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5 Lessons I Never Learned In School

Article-5 Lessons I Never Learned In School

5 lessons farm kids dont learn in the classroom

It’s hard to believe that school is back in session already; at least it is in my locale. My youngest sister Kaley’s first day as a high school junior started yesterday. Meanwhile, my middle sister, Courtney, is busy buying her text books for her last semester at South Dakota State University. Even harder to believe is the fact that I’ve been out of school for four years now. Where does the time go?

With back-to-school sales in every store in town, it’s hard to escape the feeling of nostalgia when perusing the aisles of back packs, folders, notebooks and planners. As I thought back to my college days studying agricultural communications, I realized that there are at least a few life lessons that can’t be learned in a classroom and can only be learned from the school of hard knocks.

Here are the top five lessons I’ve learned since I’ve been out of school:

1. It might look good on paper but...

The best laid plans might look good on paper, and they might pass the critical eye of a banker, but things don’t always go as planned on the ranch. The prize bull calf you watched grow all summer might come up lame in the fall. The bred heifer you bought in an auction sale might slough her calf when she gets home. Or the markets might shoot up the week after you sold your calves. I’ve definitely learned that sometimes things don’t always work out as you’d planned.

2. The boss man isn’t me...

With two families working on our operation, on any given day, “the boss role” might fall into the hands of different individuals. Based on our strengths and weaknesses and the job at hand, sometimes one of us gets to take the lead and the others follow. I’ve come to learn that while I would like to be in charge (I blame being the oldest child and having a Type A personality), I rarely ever get to be the boss man, or woman. As much as I hate to admit it, I’ve learned that I have to make concessions at times, and follow the lead of someone who might know better than I. (I hope my husband doesn’t get smug about that admission!)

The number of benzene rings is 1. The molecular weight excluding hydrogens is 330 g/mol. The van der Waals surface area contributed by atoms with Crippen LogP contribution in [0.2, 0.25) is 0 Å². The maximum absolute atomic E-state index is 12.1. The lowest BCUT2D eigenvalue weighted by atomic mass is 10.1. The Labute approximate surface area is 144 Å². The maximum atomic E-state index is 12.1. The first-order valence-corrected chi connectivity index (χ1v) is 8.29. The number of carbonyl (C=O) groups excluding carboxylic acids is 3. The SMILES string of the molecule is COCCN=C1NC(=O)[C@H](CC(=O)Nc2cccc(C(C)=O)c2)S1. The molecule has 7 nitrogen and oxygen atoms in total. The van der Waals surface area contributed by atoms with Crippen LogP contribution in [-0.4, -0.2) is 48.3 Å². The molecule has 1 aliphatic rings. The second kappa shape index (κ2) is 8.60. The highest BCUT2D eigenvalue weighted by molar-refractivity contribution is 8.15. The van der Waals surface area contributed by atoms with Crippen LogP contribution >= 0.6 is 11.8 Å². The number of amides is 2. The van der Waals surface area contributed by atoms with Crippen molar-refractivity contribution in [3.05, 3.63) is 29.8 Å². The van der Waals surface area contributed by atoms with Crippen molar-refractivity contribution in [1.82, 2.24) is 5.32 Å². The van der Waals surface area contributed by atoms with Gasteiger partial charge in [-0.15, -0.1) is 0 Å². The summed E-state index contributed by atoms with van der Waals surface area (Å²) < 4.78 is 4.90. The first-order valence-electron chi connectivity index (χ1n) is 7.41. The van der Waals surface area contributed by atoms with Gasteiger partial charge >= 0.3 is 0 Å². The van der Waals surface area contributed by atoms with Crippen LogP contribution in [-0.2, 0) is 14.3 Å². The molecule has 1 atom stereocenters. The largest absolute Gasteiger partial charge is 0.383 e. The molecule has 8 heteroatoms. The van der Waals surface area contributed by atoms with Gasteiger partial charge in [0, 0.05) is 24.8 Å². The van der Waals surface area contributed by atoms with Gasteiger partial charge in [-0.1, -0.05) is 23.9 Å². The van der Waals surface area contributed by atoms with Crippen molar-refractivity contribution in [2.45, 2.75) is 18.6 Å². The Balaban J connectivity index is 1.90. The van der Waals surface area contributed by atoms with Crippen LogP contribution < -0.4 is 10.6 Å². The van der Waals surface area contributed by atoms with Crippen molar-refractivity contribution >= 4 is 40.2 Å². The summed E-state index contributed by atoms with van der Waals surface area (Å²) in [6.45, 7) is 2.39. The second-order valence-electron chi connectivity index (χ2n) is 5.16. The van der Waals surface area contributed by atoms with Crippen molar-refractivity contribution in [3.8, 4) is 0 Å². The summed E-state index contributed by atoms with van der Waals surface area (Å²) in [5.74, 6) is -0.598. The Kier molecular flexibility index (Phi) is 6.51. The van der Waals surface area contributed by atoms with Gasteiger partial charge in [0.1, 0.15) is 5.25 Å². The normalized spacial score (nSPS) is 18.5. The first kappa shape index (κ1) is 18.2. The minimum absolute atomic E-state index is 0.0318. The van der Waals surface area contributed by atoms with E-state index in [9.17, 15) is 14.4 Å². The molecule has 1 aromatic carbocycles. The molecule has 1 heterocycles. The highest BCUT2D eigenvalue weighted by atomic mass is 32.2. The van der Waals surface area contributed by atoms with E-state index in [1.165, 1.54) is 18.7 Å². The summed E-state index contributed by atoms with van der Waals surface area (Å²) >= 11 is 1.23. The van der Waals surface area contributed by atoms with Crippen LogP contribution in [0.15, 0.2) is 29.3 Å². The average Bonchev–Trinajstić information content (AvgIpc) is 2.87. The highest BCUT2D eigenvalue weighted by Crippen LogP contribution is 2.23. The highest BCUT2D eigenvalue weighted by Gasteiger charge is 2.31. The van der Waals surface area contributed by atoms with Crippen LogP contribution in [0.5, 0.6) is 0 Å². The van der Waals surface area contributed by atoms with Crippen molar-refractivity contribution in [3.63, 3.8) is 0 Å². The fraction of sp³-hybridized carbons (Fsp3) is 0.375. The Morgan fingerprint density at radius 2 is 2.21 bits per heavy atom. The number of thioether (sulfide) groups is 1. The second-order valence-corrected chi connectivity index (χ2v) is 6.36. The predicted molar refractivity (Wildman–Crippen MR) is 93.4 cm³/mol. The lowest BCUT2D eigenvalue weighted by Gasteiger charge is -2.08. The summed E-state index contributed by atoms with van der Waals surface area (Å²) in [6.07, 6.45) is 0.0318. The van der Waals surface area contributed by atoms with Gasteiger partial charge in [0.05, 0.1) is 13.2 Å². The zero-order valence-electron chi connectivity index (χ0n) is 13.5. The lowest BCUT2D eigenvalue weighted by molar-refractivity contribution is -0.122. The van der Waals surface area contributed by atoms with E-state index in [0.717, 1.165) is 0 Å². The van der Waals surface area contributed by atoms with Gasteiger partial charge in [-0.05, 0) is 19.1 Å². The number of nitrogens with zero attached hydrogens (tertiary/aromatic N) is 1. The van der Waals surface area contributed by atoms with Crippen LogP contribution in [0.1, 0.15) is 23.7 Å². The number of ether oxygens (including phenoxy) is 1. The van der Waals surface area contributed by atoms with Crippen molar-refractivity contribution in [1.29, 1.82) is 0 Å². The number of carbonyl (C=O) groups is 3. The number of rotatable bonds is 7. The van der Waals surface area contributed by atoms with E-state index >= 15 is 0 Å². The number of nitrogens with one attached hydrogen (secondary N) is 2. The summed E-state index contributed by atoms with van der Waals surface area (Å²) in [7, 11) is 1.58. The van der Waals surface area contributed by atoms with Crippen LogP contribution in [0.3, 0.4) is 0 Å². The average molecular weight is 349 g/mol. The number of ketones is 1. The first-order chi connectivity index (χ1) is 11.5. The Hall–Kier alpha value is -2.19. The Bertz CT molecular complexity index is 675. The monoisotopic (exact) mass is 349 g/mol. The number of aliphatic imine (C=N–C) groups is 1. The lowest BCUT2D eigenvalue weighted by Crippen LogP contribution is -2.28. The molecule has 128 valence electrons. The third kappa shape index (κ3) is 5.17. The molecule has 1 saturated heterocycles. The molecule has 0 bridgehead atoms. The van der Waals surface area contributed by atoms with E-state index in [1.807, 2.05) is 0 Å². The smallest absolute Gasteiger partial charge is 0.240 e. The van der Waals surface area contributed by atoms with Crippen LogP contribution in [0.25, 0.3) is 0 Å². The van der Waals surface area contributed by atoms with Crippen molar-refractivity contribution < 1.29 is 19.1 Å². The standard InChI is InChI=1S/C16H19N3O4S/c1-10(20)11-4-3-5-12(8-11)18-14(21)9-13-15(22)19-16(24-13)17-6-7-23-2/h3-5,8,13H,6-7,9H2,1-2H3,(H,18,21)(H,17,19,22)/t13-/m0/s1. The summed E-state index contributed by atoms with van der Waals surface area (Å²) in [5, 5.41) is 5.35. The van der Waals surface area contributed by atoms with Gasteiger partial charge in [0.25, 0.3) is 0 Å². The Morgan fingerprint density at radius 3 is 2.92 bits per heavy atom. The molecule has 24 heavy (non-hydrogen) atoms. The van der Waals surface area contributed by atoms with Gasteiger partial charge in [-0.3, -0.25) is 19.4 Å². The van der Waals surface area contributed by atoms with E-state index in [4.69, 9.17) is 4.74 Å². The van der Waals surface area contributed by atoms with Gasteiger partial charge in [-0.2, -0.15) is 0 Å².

3. The grass isn’t always greener...

Trying to keep up with the Joneses is an exercise in futility. Someone may have a better truck, a new trailer, more cattle, more acres, bigger calves or higher yields, and that’s just fine. After all, the banker might just be the one with the paper on all they have. Those neighbors you could envy might be spending more than they can afford. Heck, they even might be trying to one-up you!

It’s great to have peers who will motivate you to improve and become a better farmer/rancher, but it’s not okay to get caught up in comparing bank accounts. I’ve learned to stick to my own plan and not be shaded green with envy.

4. If it was easy, everyone would do it...

My professors might have given great lectures on the ins and outs of the cattle business, but those thoughts and words don’t always translate to real life. I’ve learned it may look easy in a classroom, but the real-life application can be much more difficult, and could even end up as a disaster.

5. Never stop learning...

Okay, I may have learned this lesson in school, but it’s always a good reminder for folks who are now out of the classroom. The final lesson we all should take note of is we are never too old, or too experienced, to learn something new. Go to cattlemen’s meetings. Attend guest lectures at the local university. Get active in a group. Take on a leadership role in your community. Read new studies. Read BEEF magazine. Talk to neighbors. Go on ranch tours. I’ve learned the opportunity to learn and grow is always there; we just have to seize those opportunities.

What are the best lessons you’ve learned from the school of hard knocks? Share your best advice and/or hard-earned life lessons in the comments section below.


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TAGS: Cow-Calf
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